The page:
A guide for formatting text for cryptocurrency companies
It’s the wild west out there. Crypto kids are kicking Wall Street in the ass, Doge runs over the city, and people are getting rich. Who has time to obsess over whether Ethereum should be written with capital E, or whether stable coins have a plural?
We do. Us, the old farts, still looking at the tree from the forest.
In an industry as hot and exciting as this, the last thing on anyone’s mind is proper English copywriting. So much jargon arrives daily that pushes the boundaries of what’s acceptable in English grammar and syntax. The issue of proper writing was already grave enough in the ‘traditional’ tech industry, where every eighth-grader starts a tech company and the good old rules are ignored in the nascent and ever-evolving world of crypto.
We searched far and wide for anyone who may have written a guidebook on grammar and syntax for the cryptocurrency industry. There was none, so we decided to create a brief one.
What’s below is not an exhaustive guide, but we have to start somewhere. Our experience has shown that headlines and newly coined abbreviations specific to the cryptocurrency sphere account for the most offenses. Make good use of our guide.
When talking about cryptocurrencies, use uppercase letters for the network itself (the Bitcoin network, Ethereum, etc.) and lowercase letters when talking about the currency (2 bitcoins, 1 ether, etc.). Use uppercase letters for consensus algorithms (Proof-of-Work, Proof-of-Authority, etc.) and lowercase letters for the word blockchain. Stablecoins is the plural of stablecoin.
Refer to any bot as a bot, instead of a robot.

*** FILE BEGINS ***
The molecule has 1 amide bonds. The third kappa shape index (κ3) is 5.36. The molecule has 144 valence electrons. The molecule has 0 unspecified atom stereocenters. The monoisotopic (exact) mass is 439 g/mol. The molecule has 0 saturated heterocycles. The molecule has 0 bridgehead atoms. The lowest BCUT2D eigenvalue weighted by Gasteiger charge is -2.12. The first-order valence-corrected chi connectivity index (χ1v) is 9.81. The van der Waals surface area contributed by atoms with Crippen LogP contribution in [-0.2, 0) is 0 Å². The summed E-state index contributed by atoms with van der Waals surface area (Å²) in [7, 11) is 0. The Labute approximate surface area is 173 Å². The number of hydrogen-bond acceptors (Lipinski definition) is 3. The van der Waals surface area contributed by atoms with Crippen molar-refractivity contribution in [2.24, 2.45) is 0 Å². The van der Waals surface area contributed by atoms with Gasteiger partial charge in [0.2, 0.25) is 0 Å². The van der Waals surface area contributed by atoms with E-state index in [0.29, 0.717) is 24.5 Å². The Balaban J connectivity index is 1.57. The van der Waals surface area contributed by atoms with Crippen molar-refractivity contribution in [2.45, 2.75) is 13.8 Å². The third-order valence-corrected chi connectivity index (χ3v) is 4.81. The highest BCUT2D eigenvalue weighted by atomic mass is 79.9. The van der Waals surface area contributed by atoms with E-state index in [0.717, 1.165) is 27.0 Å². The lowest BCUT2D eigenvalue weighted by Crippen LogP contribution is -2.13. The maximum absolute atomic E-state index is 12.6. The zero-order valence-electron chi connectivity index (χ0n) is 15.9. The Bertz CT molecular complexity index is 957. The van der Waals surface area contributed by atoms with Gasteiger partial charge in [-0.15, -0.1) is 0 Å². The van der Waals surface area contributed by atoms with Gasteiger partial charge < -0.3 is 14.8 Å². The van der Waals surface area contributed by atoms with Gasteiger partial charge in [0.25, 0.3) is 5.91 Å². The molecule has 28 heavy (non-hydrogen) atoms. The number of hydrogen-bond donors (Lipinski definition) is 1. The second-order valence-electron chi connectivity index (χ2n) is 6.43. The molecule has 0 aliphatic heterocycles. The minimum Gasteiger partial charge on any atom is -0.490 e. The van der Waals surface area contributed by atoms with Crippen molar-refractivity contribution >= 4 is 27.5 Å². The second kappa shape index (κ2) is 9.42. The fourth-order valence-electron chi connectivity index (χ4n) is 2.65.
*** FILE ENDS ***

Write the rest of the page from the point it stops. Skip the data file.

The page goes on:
When using abbreviations, try to include the full term in the first usage. You may abbreviate subsequent uses.
Try to end your articles with a conclusion, where you include closing statements and/or call-to-action
Always use the Oxford comma.
Rules for capitalizing titles and subtitles
The rules for capitalizing titles are strict. In a title or a subtitle, capitalize the first word, the last word, and all principal words, including those that follow hyphens in compound terms. Therefore, capitalize the following parts of speech:
Nouns (e.g., flowers, as in The Flowers of Europe)
Pronouns (e.g., our, as in Save Our Crypto; that, as in The Coin That Roared)
Verbs (e.g., watches, as in America Watches Pie Charts; is, as in What Is Literature?)
Adjectives (e.g., ugly, as in The Ugly Doge; that, as in Who Said That Phrase?)
Adverbs (e.g., slightly, as in Only Slightly Corrupt; down, as in Go Down, SEC)
Subordinating conjunctions (e.g., after, although, as if, as soon as, because, before, if, that, unless, until, when, where, while, as in One If by Land and Anywhere That Chance Leads)
Do not capitalize the following parts of speech when they fall in the middle of a title:
Articles (a, an, the, as in Under the Bamboo Tree)
Prepositions (e.g., against, as, between, in, of, to, as in The Merchant of Bitcoin and “A Dialogue between the Soul and Body”)
Coordinating conjunctions (and, but, for, nor, or, so, yet, as in Romeo and Shiba Inu)
The to in infinitives (as in How to Play Chess)
You may have noticed that we massacred some of the classics while using the examples above and we are probably going to burn in hell for that.
Last but not the least – It is Doge, not Doggie. We know you are going to thank us for that.